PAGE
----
On a hike one morning, we stopped to show off our new “Obama Cumple” t-shirts. We had these printed in Sucre just after the election. “Evo Cumple” is presidential slogan used on billboards and signs all over Bolivia to show support for the Morales government initiatives. We thought we were pretty clever. (“Cumple” means, “fulfills” or “comes through”)


Is this not the best album cover shot you have ever seen? Now all we need is an actual band…


Then a really great storm rolled in and we got soaked. And it was awesome.


Think this photo will get published in the Chaco catalog?? 🙂


You absolutely can NOT go to the Beni without getting a vehicle stuck in the mud…


Rurre, as it is coloquially referred to, is quite a pretty little town.


This is the cute little spider monkey that lived at our Rurre hostel.


And this is the fabulous, refreshing swimming hole we discovered and cooled off in on the long trip back up to La Paz.

This country is so full of wonderful secrets. And it has taken a very strong hold of my heart.

Posted by: HelenRortvedt | 23 November 2008

The job from hell and the highest city in the world…

After a few days of relaxing and showing my friends around Sucre, we headed up to Potosi, which just so happens to be the highest city in the world (at least of any real size). It sits at a cool 4070 meters above sea level (13,300 feet, give or take), and is home to the Cerro Rico, or “Rich Mountain”.

The Spaniards pulled enough silver out of this mountain during colonial times to (so the story goes) build a bridge from Potosi to Spain and back again. Whether this is true or not is debatable, but the bottom line is that this mine (and others in the region) have been exploited for nearly 500 years.

Potosino miners eek out a living still to this day, enduring long hours, grueling conditions and a host of illnesses associated with the trade. After spending just a few hours in the mine, and as a tourist, not having to lift a thing, I can say with the utmost certainty: This has got to be one of the hardest jobs on planet earth.

The city was once the richest city in the world, and now is one of Bolivia’s poorest. However, there is still a very vibrant energy there. It is a charged place, and it is impossible not to be affected by Potosi–by her altitude, but her enduring spirit, but her gorgeous people, or by her haunting past and present…


Demonstrating the effects of altitude on beer. Pour with caution!


Looks like wasabi, right? Nope. DYNAMITE. That’s right. Any old Joe can walk into the Miner’s market and purchase this explosive substance. Thank goodness most people don’t. Miners stock up on dynamite, other explosives, coca, soda and 96% alcohol in order to get themselves through the workday underground.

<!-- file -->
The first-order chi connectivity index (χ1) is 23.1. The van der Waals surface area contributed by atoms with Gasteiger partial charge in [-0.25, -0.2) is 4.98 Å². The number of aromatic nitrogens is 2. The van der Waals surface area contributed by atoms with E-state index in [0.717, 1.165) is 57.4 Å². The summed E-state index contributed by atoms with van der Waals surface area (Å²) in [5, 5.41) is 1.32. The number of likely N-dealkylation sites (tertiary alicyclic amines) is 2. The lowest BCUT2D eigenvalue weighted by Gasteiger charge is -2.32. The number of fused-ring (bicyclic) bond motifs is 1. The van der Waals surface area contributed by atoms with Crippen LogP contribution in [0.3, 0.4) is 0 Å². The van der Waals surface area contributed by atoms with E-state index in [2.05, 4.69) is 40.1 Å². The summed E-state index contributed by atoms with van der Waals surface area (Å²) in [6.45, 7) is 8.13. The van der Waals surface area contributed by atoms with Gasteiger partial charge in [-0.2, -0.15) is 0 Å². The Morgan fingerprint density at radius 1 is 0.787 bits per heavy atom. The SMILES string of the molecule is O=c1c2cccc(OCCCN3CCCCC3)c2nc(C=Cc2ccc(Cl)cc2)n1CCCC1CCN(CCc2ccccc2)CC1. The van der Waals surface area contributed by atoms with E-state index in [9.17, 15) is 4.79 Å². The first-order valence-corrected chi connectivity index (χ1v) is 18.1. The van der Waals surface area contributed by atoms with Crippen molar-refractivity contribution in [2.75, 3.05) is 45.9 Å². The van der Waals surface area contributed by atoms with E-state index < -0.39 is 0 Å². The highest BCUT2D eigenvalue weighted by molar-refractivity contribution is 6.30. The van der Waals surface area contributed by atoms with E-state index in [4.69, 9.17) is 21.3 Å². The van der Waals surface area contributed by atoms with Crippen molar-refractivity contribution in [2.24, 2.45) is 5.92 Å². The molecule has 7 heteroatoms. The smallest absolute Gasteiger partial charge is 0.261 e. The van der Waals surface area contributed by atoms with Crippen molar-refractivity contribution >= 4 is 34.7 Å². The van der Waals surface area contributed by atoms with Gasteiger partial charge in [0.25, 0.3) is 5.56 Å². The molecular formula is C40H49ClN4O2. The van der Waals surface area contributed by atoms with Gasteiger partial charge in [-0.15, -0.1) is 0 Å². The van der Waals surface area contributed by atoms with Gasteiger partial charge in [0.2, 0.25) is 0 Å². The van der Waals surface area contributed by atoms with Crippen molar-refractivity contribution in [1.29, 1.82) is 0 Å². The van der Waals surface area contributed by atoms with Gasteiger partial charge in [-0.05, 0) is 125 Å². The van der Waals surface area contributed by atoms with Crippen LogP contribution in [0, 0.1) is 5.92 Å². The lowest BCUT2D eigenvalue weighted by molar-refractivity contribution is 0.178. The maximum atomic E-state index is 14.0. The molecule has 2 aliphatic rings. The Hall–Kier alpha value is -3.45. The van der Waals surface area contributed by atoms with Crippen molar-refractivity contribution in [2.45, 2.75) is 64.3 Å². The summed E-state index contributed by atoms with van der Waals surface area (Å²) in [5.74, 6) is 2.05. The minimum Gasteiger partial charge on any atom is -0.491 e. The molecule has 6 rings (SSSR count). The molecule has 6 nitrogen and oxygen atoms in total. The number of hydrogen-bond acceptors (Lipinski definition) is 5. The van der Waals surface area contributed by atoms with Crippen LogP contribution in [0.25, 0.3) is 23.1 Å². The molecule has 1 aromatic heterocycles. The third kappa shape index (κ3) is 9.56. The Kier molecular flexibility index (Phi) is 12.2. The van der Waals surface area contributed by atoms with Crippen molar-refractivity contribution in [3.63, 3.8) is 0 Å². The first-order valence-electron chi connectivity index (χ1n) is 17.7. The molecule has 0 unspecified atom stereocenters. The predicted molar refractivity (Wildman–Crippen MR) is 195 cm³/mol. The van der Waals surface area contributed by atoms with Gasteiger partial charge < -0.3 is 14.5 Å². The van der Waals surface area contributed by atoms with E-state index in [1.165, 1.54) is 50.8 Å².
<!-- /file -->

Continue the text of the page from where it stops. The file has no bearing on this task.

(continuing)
This is 70% refined silver ore. The final 30% of the process is shipped out to Chile and Peru…


At the entrance to the mine.


The Tio of the mine. This is a figure that is revered by miners and offering of coca and alcohol are made to it each time they enter to work. The Tio character has evolved from a mix of Andean and Catholic traditions.


The Sumaj Orcko, or Cerro Rico viewed at sunset from downtown Potosi.

The following day, Potosi was celebrating it’s anniversary, and people came from all over the campo to see Evo Morales speak and deliver brand new ambulances to each district in the department. We were pretty far away from Evo himself, but it was very cool to see him and be in the crowd. We are pretty sure we were the only gringos there. All of the people who came in from the campo communities were wearing their traditional dress. There was lots of music, dancing and people watching to be done while waiting in the afternoon heat for “El Evo” to arrive.





Bolivia is so unique. There really is no place like it. And Potosi is one of the many, many unique places tucked within her borders.

Posted by: HelenRortvedt | 5 November 2008

A Whole New World.


It is with great pride for my country that I announce to my dear blog readers that I have officially accepted an invitation to serve again as a Peace Corps Volunteer.  I will be joining the Environmental Education program in Ecuador, which begins (probably in Washington, DC) on February 24th.

I am in Bolivia for now.  I am healing, I am experiencing so much.  I am with great friends.  And I get more and more excited about the future each day.  Last night was big.  I plan to travel until Barack Obama has moved into the White House and Sasha and Malia Obama get their much deserved puppy.

I should be home for about 3 weeks before starting this wild journey all over again.

I am proud to be an American, a Virginian, a Returned Peace Corps Volunteer and a Peace Corps Invitee.

Love from Bolivia.

Posted by: HelenRortvedt | 5 November 2008

Andean Mountain High